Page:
Three teams of NASA researchers who have dreamed up potential solutions for pieces of the Unmanned Aircraft Systems (UAS) puzzle have received the nod to officially begin formal feasibility studies of their concepts. All three concepts share a theme of safe, reliable, responsible UAV flight management.
The trio of investigations are part of NASA’s Convergent Aeronautics Solutions (CAS) project and are expected to take between 24 and to 30 months to complete.
“Our idea is to invest a very modest amount of time and money into new technologies that are ambitious and potentially transformative,” said Richard Barhydt, NASA’s acting director of the Transformative Aeronautics Concepts Program (TACP). “They may or may not work, but we won’t know unless we try.”
The studies will explore whether and how it might be possible to:
- Build a path toward safe inclusion and certification of autonomous systems in aviation. Autonomous systems, such as self-driving cars and future UAS, rely on learning algorithms that adapt to new goals and environments. The idea is to develop autonomy-enabling algorithms that lay a foundation for establishing justifiable confidence in machine decisions and, ultimately, lead to certification of autonomous systems.
- Develop new methods and technologies for a remotely-piloted drone to make sure it’s “fit to fly” before every single flight. The idea is to verify the aircraft is structurally and mechanically sound, and that all its onboard systems have not been damaged or hacked in some way. If it’s not sound, the aircraft will ground itself.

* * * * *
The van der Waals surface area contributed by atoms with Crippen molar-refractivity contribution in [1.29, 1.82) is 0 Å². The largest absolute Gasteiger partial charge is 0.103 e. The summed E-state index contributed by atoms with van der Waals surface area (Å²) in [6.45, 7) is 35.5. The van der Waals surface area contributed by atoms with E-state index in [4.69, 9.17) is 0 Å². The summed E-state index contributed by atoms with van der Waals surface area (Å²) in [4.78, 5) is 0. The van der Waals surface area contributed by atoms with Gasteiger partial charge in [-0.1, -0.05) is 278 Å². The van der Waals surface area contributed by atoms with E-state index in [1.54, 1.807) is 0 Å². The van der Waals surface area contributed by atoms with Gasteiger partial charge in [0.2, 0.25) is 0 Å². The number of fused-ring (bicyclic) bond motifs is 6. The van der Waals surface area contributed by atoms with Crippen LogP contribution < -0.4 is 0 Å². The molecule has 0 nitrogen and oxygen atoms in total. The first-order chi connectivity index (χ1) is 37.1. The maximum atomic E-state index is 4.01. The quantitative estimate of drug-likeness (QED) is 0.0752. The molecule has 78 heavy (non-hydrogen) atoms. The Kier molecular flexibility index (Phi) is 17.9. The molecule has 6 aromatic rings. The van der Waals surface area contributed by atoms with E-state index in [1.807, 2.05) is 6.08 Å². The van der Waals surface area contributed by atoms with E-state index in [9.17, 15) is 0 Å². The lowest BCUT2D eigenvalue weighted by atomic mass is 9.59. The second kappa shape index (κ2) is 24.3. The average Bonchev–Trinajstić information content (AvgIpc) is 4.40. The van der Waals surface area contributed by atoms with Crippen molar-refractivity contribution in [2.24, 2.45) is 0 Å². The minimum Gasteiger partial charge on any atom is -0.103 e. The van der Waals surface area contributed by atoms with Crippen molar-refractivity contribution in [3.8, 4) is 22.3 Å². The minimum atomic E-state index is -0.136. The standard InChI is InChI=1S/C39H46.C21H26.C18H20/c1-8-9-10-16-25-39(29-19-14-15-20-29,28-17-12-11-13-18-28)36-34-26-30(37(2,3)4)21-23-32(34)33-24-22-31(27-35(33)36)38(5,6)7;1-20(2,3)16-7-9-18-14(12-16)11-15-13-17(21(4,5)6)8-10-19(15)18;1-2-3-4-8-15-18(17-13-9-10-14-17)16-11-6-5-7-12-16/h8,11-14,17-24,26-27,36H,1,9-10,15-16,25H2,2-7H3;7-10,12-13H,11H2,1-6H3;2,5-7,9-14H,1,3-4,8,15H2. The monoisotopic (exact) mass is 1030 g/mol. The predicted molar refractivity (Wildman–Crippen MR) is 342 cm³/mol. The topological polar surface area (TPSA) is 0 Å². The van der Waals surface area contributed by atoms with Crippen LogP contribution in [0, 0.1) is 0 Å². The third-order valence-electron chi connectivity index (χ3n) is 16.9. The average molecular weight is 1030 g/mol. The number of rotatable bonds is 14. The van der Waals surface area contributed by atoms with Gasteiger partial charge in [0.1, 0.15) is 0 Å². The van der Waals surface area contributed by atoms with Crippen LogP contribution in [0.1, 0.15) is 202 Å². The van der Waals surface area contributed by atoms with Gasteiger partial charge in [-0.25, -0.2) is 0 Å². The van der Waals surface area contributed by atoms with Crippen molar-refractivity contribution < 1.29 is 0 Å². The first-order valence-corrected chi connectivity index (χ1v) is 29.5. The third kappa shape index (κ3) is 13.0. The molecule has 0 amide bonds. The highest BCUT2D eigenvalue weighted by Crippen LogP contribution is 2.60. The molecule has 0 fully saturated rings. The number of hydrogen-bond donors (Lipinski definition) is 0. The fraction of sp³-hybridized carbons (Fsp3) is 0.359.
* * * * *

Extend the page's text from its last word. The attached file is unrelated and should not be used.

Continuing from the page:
- Use quantum computing and communication technology to build a secure and jam-free network capable of accommodating hundreds of thousands of drones flying each day. Because of the manner in which data is organized and processed, quantum computing enables certain computations and communications to be done much more efficiently than a regular computer. For example, quantum computers may be able to solve certain problems in a few days that would take millions of years on the average computer.
The three studies were selected by a team of NASA aeronautics managers, led by recently retired TACP Director Doug Rohn, who made their decisions after hearing proposals offered by the principal investigators.
To be considered, research teams had to form on their own, represent multidisciplinary talents, and have members from more than one of NASA’s aeronautics centers in Virginia, California and Ohio.
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